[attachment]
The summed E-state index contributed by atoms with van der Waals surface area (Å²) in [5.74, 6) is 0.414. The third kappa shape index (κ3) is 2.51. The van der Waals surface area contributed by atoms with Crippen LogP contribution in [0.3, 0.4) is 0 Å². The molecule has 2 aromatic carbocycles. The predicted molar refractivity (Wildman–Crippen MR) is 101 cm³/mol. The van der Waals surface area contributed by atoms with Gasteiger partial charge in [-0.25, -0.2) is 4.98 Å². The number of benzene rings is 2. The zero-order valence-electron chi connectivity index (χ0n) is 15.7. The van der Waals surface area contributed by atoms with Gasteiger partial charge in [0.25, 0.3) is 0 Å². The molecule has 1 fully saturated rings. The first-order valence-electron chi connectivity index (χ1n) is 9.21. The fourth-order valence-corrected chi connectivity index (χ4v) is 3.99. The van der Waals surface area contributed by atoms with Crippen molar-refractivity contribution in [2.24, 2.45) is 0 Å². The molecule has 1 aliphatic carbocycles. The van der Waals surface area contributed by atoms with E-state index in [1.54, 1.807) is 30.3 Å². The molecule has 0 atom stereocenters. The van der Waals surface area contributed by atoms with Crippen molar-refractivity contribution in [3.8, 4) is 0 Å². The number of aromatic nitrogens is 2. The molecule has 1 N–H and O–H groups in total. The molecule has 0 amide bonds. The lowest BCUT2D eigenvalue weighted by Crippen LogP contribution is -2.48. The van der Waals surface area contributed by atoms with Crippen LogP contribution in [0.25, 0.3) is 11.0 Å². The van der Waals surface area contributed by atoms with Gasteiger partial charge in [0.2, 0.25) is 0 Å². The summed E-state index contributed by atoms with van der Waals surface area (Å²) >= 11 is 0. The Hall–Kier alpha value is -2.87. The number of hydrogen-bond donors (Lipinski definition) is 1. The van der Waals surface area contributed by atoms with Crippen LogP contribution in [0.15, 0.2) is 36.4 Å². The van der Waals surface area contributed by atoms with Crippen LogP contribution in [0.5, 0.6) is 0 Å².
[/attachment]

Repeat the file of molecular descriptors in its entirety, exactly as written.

The summed E-state index contributed by atoms with van der Waals surface area (Å²) in [5.74, 6) is 0.414. The third kappa shape index (κ3) is 2.51. The van der Waals surface area contributed by atoms with Crippen LogP contribution in [0.3, 0.4) is 0 Å². The molecule has 2 aromatic carbocycles. The predicted molar refractivity (Wildman–Crippen MR) is 101 cm³/mol. The van der Waals surface area contributed by atoms with Gasteiger partial charge in [-0.25, -0.2) is 4.98 Å². The number of benzene rings is 2. The zero-order valence-electron chi connectivity index (χ0n) is 15.7. The van der Waals surface area contributed by atoms with Gasteiger partial charge in [0.25, 0.3) is 0 Å². The molecule has 1 fully saturated rings. The first-order valence-electron chi connectivity index (χ1n) is 9.21. The fourth-order valence-corrected chi connectivity index (χ4v) is 3.99. The van der Waals surface area contributed by atoms with Crippen molar-refractivity contribution in [2.24, 2.45) is 0 Å². The molecule has 1 aliphatic carbocycles. The van der Waals surface area contributed by atoms with E-state index in [1.54, 1.807) is 30.3 Å². The molecule has 0 atom stereocenters. The van der Waals surface area contributed by atoms with Crippen molar-refractivity contribution in [3.8, 4) is 0 Å². The number of aromatic nitrogens is 2. The molecule has 1 N–H and O–H groups in total. The molecule has 0 amide bonds. The lowest BCUT2D eigenvalue weighted by Crippen LogP contribution is -2.48. The van der Waals surface area contributed by atoms with Crippen LogP contribution in [0.25, 0.3) is 11.0 Å². The van der Waals surface area contributed by atoms with Gasteiger partial charge in [0.2, 0.25) is 0 Å². The summed E-state index contributed by atoms with van der Waals surface area (Å²) >= 11 is 0. The Hall–Kier alpha value is -2.87. The number of hydrogen-bond donors (Lipinski definition) is 1. The van der Waals surface area contributed by atoms with Crippen LogP contribution in [0.15, 0.2) is 36.4 Å². The van der Waals surface area contributed by atoms with Crippen LogP contribution in [0.5, 0.6) is 0 Å².